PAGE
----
13 February 2017
University unveils three new degrees to support crisis in mental health and social care sectors
Wrexham Glyndwr University has unveiled three new degrees targeting the crisis in mental health and social care.
The DipHE Contemporary Health Studies, BSc Health and Wellbeing, and BSc Mental Health and Wellbeing are now recruiting for the 2017/18 academic year.
The programmes will be led by Catherine Hewins, Gill Truscott and Justine Mason, who says the level of care and support the NHS provides is unsustainable due to the financial burden of preventable illness and the growing number of people living with mental health issues.
“The focus is moving to prevention rather than cure, wellbeing and good mental health, and exploring the links between mental and physical health,” said Justine.
“With support and intervention being carried out in a much more imaginative way by non-traditional providers such as social enterprises and third sector organisations – including the successful Men’s Sheds Association and Advanced Brighter Futures – there are new and exciting ways to approach and resolve these issues long-term.”
She added: “What we’ve done here at Wrexham Glyndwr University is design three courses that will give our graduates the knowledge and skills to access a wide range of careers.
“The work is industry-relevant and all students will undertake modules relating to physical and mental wellbeing, as well as specialising in one area depending on the programme they choose.
“These could be anything from anti-stigma to global health concerns, all linking in with a Welsh Government drive to tackle these problems for future generations.”
In October, a new delivery plan to improve mental health and wellbeing in Wales was launched by Health Secretary, Vaughan Gething.
Together for Mental Health is a 10-year, cross-government strategy which contains a range of actions to support people with severe and enduring mental illness.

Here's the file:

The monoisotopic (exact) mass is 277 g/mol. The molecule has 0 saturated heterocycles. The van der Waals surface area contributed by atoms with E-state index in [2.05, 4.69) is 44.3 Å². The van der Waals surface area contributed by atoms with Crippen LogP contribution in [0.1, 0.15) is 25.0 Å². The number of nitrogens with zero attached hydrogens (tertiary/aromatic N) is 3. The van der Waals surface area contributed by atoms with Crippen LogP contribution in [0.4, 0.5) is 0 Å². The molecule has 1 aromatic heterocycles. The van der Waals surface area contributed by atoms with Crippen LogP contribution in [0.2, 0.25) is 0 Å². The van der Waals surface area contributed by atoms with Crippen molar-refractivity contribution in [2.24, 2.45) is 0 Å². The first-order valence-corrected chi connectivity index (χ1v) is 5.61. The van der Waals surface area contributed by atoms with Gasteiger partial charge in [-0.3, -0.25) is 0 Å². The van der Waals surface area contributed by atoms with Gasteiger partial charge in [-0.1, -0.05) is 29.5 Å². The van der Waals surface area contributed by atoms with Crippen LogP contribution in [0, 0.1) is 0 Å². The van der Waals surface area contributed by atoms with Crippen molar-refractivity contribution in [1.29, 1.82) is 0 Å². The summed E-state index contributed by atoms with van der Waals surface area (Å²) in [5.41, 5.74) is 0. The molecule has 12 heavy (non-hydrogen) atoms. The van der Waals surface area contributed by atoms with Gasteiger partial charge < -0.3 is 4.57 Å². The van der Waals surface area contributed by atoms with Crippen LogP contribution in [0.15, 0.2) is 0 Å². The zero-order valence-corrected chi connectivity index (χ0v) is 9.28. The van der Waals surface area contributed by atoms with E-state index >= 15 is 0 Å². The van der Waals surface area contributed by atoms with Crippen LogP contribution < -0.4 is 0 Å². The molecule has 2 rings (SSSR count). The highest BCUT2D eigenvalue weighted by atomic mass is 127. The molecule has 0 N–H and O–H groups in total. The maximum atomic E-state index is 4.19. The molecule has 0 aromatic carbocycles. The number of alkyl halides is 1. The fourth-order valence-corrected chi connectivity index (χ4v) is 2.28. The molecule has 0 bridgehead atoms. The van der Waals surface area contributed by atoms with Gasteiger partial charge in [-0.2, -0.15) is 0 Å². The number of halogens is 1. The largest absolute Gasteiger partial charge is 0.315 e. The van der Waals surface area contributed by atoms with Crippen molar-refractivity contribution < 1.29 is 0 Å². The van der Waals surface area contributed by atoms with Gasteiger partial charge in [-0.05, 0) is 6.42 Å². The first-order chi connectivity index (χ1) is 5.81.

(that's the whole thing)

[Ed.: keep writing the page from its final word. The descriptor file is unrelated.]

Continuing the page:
The delivery plan contains a number of new objectives, includingimproved support for young people, particularly those at risk of adverse childhood experiences, a new strategic action plan for dementia, and proposals to address suicide and self-harm.
Sara Moseley, director of Mind Cymru, welcomed the initiative but said the mental health arena is still “significantly underfunded.”
She added: “Mental health and well-being affects every aspect of people’s lives, so we’re glad that Welsh Government is focusing on outcomes for people with mental health problems, whatever their age.”
The University’s DipHE Contemporary Health Studies and BSc Health and Wellbeing are also aimed at sectors struggling to cope with public demand, and have been tailored to support them.
“We have a growing older population with complex needs,” said Catherine.
“Care is better placed within the community and prevention of loneliness is a big factor in keeping these people in their own homes, so both degree and diploma will cover this.”
She added: “Prevention is now key to health and wellbeing, and health promotion is key to keeping people out of the acute sector and empowering them to address their own needs before they become ill.
“Global health issues are on the rise – including the obesity crisis and co-morbidities like type 2 diabetes, coronary heart disease and cancer – and with growing migrant populations, asylum seekers, people trafficked for slavery and refugees, there are many more issues on the world stage, all of which are addressed on the Contemporary Health Studies course.”
The School of Social and Life Sciences at Wrexham Glyndwr University will hold a taster day on Wednesday February 22 for anyone interested in finding out more about the new degrees.
For the latest on new courses, visit www.glyndwr.ac.uk or come to the University’s next open day on March 4 from 10am-2pm.